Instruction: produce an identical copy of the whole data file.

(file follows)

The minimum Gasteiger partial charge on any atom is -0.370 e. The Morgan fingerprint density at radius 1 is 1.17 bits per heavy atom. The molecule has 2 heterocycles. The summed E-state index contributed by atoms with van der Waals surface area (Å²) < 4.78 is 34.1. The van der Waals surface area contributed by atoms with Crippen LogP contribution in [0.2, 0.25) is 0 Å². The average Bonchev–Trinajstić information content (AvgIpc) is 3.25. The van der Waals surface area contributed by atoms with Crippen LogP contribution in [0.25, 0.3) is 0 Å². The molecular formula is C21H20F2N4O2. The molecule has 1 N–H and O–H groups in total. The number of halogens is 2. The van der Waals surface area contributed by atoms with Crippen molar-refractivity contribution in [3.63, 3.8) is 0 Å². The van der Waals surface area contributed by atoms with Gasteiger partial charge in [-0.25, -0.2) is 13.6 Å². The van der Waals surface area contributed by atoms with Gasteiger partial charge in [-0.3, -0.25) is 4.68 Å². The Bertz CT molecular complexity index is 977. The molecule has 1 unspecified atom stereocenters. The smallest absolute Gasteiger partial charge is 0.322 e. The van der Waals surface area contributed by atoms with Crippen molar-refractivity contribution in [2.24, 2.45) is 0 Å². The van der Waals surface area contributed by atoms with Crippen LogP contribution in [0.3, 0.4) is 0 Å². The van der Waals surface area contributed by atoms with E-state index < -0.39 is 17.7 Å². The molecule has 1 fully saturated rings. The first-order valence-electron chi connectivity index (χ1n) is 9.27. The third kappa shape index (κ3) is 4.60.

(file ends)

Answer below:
The minimum Gasteiger partial charge on any atom is -0.370 e. The Morgan fingerprint density at radius 1 is 1.17 bits per heavy atom. The molecule has 2 heterocycles. The summed E-state index contributed by atoms with van der Waals surface area (Å²) < 4.78 is 34.1. The van der Waals surface area contributed by atoms with Crippen LogP contribution in [0.2, 0.25) is 0 Å². The average Bonchev–Trinajstić information content (AvgIpc) is 3.25. The van der Waals surface area contributed by atoms with Crippen LogP contribution in [0.25, 0.3) is 0 Å². The molecular formula is C21H20F2N4O2. The molecule has 1 N–H and O–H groups in total. The number of halogens is 2. The van der Waals surface area contributed by atoms with Crippen molar-refractivity contribution in [3.63, 3.8) is 0 Å². The van der Waals surface area contributed by atoms with Gasteiger partial charge in [-0.25, -0.2) is 13.6 Å². The van der Waals surface area contributed by atoms with Gasteiger partial charge in [-0.3, -0.25) is 4.68 Å². The Bertz CT molecular complexity index is 977. The molecule has 1 unspecified atom stereocenters. The smallest absolute Gasteiger partial charge is 0.322 e. The van der Waals surface area contributed by atoms with Crippen molar-refractivity contribution in [2.24, 2.45) is 0 Å². The van der Waals surface area contributed by atoms with Crippen LogP contribution in [0.3, 0.4) is 0 Å². The van der Waals surface area contributed by atoms with E-state index < -0.39 is 17.7 Å². The molecule has 1 fully saturated rings. The first-order valence-electron chi connectivity index (χ1n) is 9.27. The third kappa shape index (κ3) is 4.60.